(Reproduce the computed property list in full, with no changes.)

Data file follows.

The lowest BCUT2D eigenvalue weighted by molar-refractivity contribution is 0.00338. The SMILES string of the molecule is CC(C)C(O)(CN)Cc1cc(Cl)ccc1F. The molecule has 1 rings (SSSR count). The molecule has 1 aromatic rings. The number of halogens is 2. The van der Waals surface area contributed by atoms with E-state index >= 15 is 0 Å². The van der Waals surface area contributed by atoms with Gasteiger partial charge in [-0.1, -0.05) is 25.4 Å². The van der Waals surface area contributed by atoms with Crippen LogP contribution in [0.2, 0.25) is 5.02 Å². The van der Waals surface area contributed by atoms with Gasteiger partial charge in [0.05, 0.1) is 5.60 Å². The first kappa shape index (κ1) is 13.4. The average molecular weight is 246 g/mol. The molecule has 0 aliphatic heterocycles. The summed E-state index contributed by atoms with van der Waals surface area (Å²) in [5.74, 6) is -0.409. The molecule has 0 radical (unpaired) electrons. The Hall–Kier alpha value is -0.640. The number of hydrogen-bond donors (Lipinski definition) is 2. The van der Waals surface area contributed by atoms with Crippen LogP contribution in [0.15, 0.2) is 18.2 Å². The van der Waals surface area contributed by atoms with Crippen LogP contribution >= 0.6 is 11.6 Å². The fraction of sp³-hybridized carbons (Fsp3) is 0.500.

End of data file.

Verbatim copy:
The lowest BCUT2D eigenvalue weighted by molar-refractivity contribution is 0.00338. The SMILES string of the molecule is CC(C)C(O)(CN)Cc1cc(Cl)ccc1F. The molecule has 1 rings (SSSR count). The molecule has 1 aromatic rings. The number of halogens is 2. The van der Waals surface area contributed by atoms with E-state index >= 15 is 0 Å². The van der Waals surface area contributed by atoms with Gasteiger partial charge in [-0.1, -0.05) is 25.4 Å². The van der Waals surface area contributed by atoms with Crippen LogP contribution in [0.2, 0.25) is 5.02 Å². The van der Waals surface area contributed by atoms with Gasteiger partial charge in [0.05, 0.1) is 5.60 Å². The first kappa shape index (κ1) is 13.4. The average molecular weight is 246 g/mol. The molecule has 0 aliphatic heterocycles. The summed E-state index contributed by atoms with van der Waals surface area (Å²) in [5.74, 6) is -0.409. The molecule has 0 radical (unpaired) electrons. The Hall–Kier alpha value is -0.640. The number of hydrogen-bond donors (Lipinski definition) is 2. The van der Waals surface area contributed by atoms with Crippen LogP contribution in [0.15, 0.2) is 18.2 Å². The van der Waals surface area contributed by atoms with Crippen LogP contribution >= 0.6 is 11.6 Å². The fraction of sp³-hybridized carbons (Fsp3) is 0.500.